Alyssa: It’s maybe not something that I’ve learned but something that’s been solidified from working with Ava is that if you work with a kid who is emotionally mature and you treat them with respect like a peer, crazy awesome things can happen! Like I’m never yelling at her, we are a team. And that is really key. Even if you’re working inter-generationally, if you are working as a team, super cool stuff can happen, and I think that’s really important.

Ava: Working together we collaborate on what we think looks good and what we think needs to change, and I think it works a lot better because we both get to work together and give our input.

Alyssa: Totally, and I would never get better as a base if you didn’t feel like you couldn’t say how, “Oh that transition is totally not working” or “That felt weird.” We can’t come up with a solution if you didn’t feel like you could say how you felt then we would never get any better. We’ve worked a lot with Ben and Rachel, especially Rachel. She has been invaluable in us improving our skills..

Ava: I feel like I can say if something goes wrong, like, “Um, no I think that was you this time.” I feel comfortable saying that you did something wrong.

Alyssa: For sure.

Does it make you want to perform more?

Ava: Yeah. The whole show [Amazon] there was a story and I also like acting. So we got to improv and Alyssa played my baby sitter.

Alyssa: And Ben and Rachel were your parents!

Ava: I definitely like that type of show better than just going on stage for two minutes and being backstage for the rest of the show.

Alyssa: That “go out on stage do your act and leave” is fun, but it’s really fun to be a part of an ensemble. That’s definitely something I’m looking forward to in the Vuelta show is that it’s going to be with the same people, doing the same show. I don’t know if there’s any acting, we haven’t heard yet, but I like that kind of show.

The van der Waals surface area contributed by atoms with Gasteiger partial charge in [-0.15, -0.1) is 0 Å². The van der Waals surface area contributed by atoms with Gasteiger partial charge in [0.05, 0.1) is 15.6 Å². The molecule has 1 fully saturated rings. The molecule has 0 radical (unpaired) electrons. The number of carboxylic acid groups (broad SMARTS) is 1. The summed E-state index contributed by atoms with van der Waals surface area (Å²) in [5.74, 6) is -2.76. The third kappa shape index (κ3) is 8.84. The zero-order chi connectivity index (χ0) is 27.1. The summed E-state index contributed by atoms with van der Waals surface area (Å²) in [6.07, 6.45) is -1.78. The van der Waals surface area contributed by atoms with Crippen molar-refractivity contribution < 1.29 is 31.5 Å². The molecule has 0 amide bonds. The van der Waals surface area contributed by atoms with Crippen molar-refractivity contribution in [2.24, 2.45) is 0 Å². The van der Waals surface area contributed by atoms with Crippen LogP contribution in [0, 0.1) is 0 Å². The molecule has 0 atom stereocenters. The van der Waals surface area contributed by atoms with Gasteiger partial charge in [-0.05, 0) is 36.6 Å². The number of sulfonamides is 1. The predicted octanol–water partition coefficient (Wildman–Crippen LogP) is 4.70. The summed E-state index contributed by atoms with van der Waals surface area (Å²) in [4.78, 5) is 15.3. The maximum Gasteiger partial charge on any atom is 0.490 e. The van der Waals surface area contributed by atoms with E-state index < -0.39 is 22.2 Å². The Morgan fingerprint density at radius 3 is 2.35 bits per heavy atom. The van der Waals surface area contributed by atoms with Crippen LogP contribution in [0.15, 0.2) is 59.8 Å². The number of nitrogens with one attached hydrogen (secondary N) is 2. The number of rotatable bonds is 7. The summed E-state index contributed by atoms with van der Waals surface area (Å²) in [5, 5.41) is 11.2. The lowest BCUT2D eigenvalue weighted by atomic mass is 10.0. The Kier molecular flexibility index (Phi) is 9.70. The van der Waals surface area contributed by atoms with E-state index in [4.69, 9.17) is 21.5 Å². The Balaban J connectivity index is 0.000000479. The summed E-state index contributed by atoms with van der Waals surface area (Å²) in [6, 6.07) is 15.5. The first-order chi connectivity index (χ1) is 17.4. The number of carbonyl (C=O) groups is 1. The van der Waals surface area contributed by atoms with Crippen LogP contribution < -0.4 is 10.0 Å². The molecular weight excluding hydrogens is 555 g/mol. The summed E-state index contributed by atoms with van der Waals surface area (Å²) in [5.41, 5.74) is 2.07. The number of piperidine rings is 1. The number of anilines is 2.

Anything you can share about this upcoming show?

Alyssa: I’ve never been to it but apparently there is a fair and it’s super family friendly. It is far, but I’m hoping some SANCA families will make the haul, it will be worth it. Gabby Leiva [another SANCA coach] is also performing, doing fabric. Also, one of the people who owns the circus is Deanna Riley who is a student here, she takes hoop here and trapeze from me.

Ava: And that’s how we heard about it too.

Alyssa: And it’s in a tent! That’s cool.

 

Notes from the Wunderground

SANCA’s Social Circus programs take students and our community on a journey. Fueled by the lionhearted impulse that you can use “circus arts for social change and personal transformation,” this spring, two of our newer Social Circus programs manifested this vision in innovative and new ways for the SANCA community. Let’s take a look at what happened.

We are now in our second year of running the RODA program. In partnership with the Boys & Girls Club of Rainier Valley and the Seattle Youth Violence Prevention Initiative, this work-readiness program uses circus arts as the vehicle to develop important skills for teens to improve their circus vocabulary, AND practice responsibility, accountability, collaboration, and even project management.

In addition to the skills developed during the course of the programs, the culminating project for every session has evolved to have a different format. Our first RODA performance, Beautiful Chaos, started with a standard proscenium-style performance. We quickly began to push the boundaries of performance in our second show, The Breakout, which was designed with elements of immersive performance when students literally broke through a wall to a thrust of space in the center of the audience during the climax of the show. Our third project, Untitled, saw a flash-mob format, where participants spontaneously swarmed areas of the SANCA gym and put on short group acts. This spring, a new impulse guided the fourth and most recent project, “The Goonies’ Carnival.”